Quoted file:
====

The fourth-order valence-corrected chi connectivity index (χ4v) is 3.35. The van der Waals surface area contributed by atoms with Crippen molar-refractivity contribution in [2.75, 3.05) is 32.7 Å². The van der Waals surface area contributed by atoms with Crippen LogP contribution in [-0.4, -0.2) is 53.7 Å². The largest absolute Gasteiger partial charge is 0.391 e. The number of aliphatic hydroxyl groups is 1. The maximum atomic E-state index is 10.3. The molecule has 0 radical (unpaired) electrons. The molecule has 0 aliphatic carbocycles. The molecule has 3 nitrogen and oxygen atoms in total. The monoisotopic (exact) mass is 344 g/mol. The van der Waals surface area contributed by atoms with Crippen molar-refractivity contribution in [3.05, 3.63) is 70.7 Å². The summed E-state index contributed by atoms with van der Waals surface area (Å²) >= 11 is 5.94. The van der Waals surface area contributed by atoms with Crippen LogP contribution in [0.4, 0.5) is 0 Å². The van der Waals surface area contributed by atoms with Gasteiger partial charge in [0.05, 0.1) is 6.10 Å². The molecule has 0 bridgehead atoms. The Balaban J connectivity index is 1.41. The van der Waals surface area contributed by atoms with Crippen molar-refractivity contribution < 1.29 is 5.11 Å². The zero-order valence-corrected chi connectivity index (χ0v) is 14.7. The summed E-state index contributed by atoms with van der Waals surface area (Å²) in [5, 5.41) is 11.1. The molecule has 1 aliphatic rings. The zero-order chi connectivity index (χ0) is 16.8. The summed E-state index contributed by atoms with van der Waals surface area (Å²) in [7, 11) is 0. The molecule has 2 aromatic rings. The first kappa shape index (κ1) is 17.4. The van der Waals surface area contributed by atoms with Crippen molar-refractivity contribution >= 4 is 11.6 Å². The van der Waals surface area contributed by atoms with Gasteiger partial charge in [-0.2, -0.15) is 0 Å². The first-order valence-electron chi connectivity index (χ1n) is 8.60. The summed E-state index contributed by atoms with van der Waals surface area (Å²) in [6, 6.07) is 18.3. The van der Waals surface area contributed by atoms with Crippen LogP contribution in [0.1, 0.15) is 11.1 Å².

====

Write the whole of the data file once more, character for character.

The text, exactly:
The fourth-order valence-corrected chi connectivity index (χ4v) is 3.35. The van der Waals surface area contributed by atoms with Crippen molar-refractivity contribution in [2.75, 3.05) is 32.7 Å². The van der Waals surface area contributed by atoms with Crippen LogP contribution in [-0.4, -0.2) is 53.7 Å². The largest absolute Gasteiger partial charge is 0.391 e. The number of aliphatic hydroxyl groups is 1. The maximum atomic E-state index is 10.3. The molecule has 0 radical (unpaired) electrons. The molecule has 0 aliphatic carbocycles. The molecule has 3 nitrogen and oxygen atoms in total. The monoisotopic (exact) mass is 344 g/mol. The van der Waals surface area contributed by atoms with Crippen molar-refractivity contribution in [3.05, 3.63) is 70.7 Å². The summed E-state index contributed by atoms with van der Waals surface area (Å²) >= 11 is 5.94. The van der Waals surface area contributed by atoms with Crippen LogP contribution in [0.4, 0.5) is 0 Å². The van der Waals surface area contributed by atoms with Gasteiger partial charge in [0.05, 0.1) is 6.10 Å². The molecule has 0 bridgehead atoms. The Balaban J connectivity index is 1.41. The van der Waals surface area contributed by atoms with Crippen molar-refractivity contribution < 1.29 is 5.11 Å². The zero-order valence-corrected chi connectivity index (χ0v) is 14.7. The summed E-state index contributed by atoms with van der Waals surface area (Å²) in [5, 5.41) is 11.1. The molecule has 1 aliphatic rings. The zero-order chi connectivity index (χ0) is 16.8. The summed E-state index contributed by atoms with van der Waals surface area (Å²) in [7, 11) is 0. The molecule has 2 aromatic rings. The first kappa shape index (κ1) is 17.4. The van der Waals surface area contributed by atoms with Crippen molar-refractivity contribution >= 4 is 11.6 Å². The van der Waals surface area contributed by atoms with Gasteiger partial charge in [-0.2, -0.15) is 0 Å². The first-order valence-electron chi connectivity index (χ1n) is 8.60. The summed E-state index contributed by atoms with van der Waals surface area (Å²) in [6, 6.07) is 18.3. The van der Waals surface area contributed by atoms with Crippen LogP contribution in [0.1, 0.15) is 11.1 Å².